The Fabulous Destiny of Alan Greenspan

A Daily Reckoning Classique originally broadcast on December 3, 2002, which proves the ol’ French adage: plus ça change, plus c’est la même chose – the more things change, the more they stay the same.

This week marks an important anniversary.

"How do we know when irrational exuberance has unduly escalated asset values, which then become subject to unexpected and prolonged contractions, as they have in Japan over the past decade?" asked the Fed chairman, when he was still mortal. The occasion was a black-tie dinner at the American Enterprise Institute in December – five years ago.

"We as central bankers," Greenspan continued, "need not be concerned if a collapsing financial asset bubble does not threaten to impair the real economy, its production, jobs, and price stability. But we should not underestimate or become complacent about the complexity of the interactions of the asset markets and the economy. Thus, evaluating shifts in balance sheets generally, and in asset prices particularly, must be an integral part of the development of monetary policy."

Mortals make mistakes. But Greenspan was right on target in ’96. It was later, after he became a demi-god, the "Maestro," that the Fed chief erred.

In 1996, the bear market of ’73-74 and the crash of ’87 were still functioning as caution signs. Greenspan spoke on the evening of the 5th. On the morning of the 6th, markets reacted. Investors in Tokyo panicked…giving the Nikkei Dow a 3% loss for the day, its biggest drop of the year. Hong Kong fell almost 3%. Frankfurt 4%. London 2%. But by the time the sun rose in New York, where the Fed chairman was better known, investors had decided not to care. After a steep drop in the first half-hour, as overnight sell orders were executed, the market began a rebound and never looked back. By the spring of the year 2,000, the Dow had almost doubled from the level that had so concerned the Fed chairman.

But while the maestro was alarmed at Dow 6,437, he was serene at Dow 11,722. Fatal to Greenspan’s judgment was a combination of bad information, bad theory and a human nature that – though unchanged for many millennia – seems to have avoided the notice of central bankers.

Greenspan’s theory was that by carefully controlling the cost of credit and the money supply he could avoid serious economic downturns. You have suffered enough discussion of this issue here in the Daily Reckoning, dear reader. For today’s purpose, we will just point out that Mr. Greenspan has everything he needs to get the economy back on track, except the essentials. He cannot make telecom debt worth what people paid for it. He can’t restock consumers’ savings accounts. He can’t make Enron a good business. He can’t erase excess capacity, nor make investment losses disappear.

In addition to the bad theory, Mr. Greenspan had bad information. The "information age" brought more information to more people – including to central bankers…but the more information people had, the more opportunity they had to choose the misinformation that suited their purposes.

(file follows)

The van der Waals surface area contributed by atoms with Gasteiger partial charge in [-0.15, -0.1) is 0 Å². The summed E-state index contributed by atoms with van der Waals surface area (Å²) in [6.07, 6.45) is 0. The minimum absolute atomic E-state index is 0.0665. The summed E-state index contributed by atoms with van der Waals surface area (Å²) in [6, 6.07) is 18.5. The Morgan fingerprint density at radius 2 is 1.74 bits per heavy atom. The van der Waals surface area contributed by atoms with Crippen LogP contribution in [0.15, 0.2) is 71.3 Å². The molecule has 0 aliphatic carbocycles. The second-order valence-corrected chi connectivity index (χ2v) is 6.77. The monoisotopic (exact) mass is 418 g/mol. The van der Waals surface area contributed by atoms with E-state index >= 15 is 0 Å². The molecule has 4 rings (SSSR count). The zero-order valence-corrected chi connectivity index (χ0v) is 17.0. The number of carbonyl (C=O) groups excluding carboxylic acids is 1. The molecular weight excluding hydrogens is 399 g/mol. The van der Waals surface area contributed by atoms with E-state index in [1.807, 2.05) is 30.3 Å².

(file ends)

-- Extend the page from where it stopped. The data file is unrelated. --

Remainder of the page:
Since the late ’90s, however, many of the figures used to justify the New Economy have been revised, downward. "The government previously decided that neither corporate profits nor productivity improvements were nearly as good as they appeared to be in 1999 and 2000," reports Floyd Norris in the New York Times. "And now the industrial production numbers have been sharply revised downward."

"The new numbers show industrial production was dramatically overestimated, particularly in the high- technology area," Norris quotes John Vail, the chief strategist of Fuji Futures, a financial futures firm in Chicago.

What was true for the nation’s financial performance was also true for that of individual companies. Companies engineered their financial reports to give investors the information they wanted to hear – that they earned one penny more per share than anticipated. But what they were often doing was exactly what Alan Greenspan worried about – impairing balance sheets in order to produce growth and earnings numbers that delighted Wall Street. Curiously, during what was supposed to be the greatest economic boom in history, the financial condition of many major companies – such as Enron and IBM – actually deteriorated.

But by 1998, Alan Greenspan no longer noticed; he had become irrationally exuberant himself. Markets make opinions, as they say on Wall Street. The Fed chairman’s opinion soon caught up with the bull market in equities. As Benjamin Graham wrote of the ’49-’66 bull market: "It created a natural satisfaction on Wall Street with such fine achievements and a quite illogical and dangerous conviction that equally marvelous results could be expected for common stocks in the future."